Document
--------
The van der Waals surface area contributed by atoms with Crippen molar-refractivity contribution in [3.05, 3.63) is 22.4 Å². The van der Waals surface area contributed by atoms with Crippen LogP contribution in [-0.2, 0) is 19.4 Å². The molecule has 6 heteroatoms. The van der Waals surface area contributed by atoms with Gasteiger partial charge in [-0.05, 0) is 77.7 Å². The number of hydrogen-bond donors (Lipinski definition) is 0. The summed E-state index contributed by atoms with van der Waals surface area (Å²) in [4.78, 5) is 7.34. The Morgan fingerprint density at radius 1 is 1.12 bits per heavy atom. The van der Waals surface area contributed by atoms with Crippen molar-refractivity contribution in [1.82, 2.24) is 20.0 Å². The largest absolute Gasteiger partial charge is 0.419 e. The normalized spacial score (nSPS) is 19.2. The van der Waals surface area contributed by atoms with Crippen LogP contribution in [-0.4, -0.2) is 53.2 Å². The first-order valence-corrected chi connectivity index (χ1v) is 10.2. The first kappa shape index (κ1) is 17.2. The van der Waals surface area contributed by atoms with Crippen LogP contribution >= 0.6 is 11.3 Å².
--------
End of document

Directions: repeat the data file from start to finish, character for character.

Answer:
The van der Waals surface area contributed by atoms with Crippen molar-refractivity contribution in [3.05, 3.63) is 22.4 Å². The van der Waals surface area contributed by atoms with Crippen LogP contribution in [-0.2, 0) is 19.4 Å². The molecule has 6 heteroatoms. The van der Waals surface area contributed by atoms with Gasteiger partial charge in [-0.05, 0) is 77.7 Å². The number of hydrogen-bond donors (Lipinski definition) is 0. The summed E-state index contributed by atoms with van der Waals surface area (Å²) in [4.78, 5) is 7.34. The Morgan fingerprint density at radius 1 is 1.12 bits per heavy atom. The van der Waals surface area contributed by atoms with Crippen molar-refractivity contribution in [1.82, 2.24) is 20.0 Å². The largest absolute Gasteiger partial charge is 0.419 e. The normalized spacial score (nSPS) is 19.2. The van der Waals surface area contributed by atoms with Crippen LogP contribution in [-0.4, -0.2) is 53.2 Å². The first-order valence-corrected chi connectivity index (χ1v) is 10.2. The first kappa shape index (κ1) is 17.2. The van der Waals surface area contributed by atoms with Crippen LogP contribution >= 0.6 is 11.3 Å².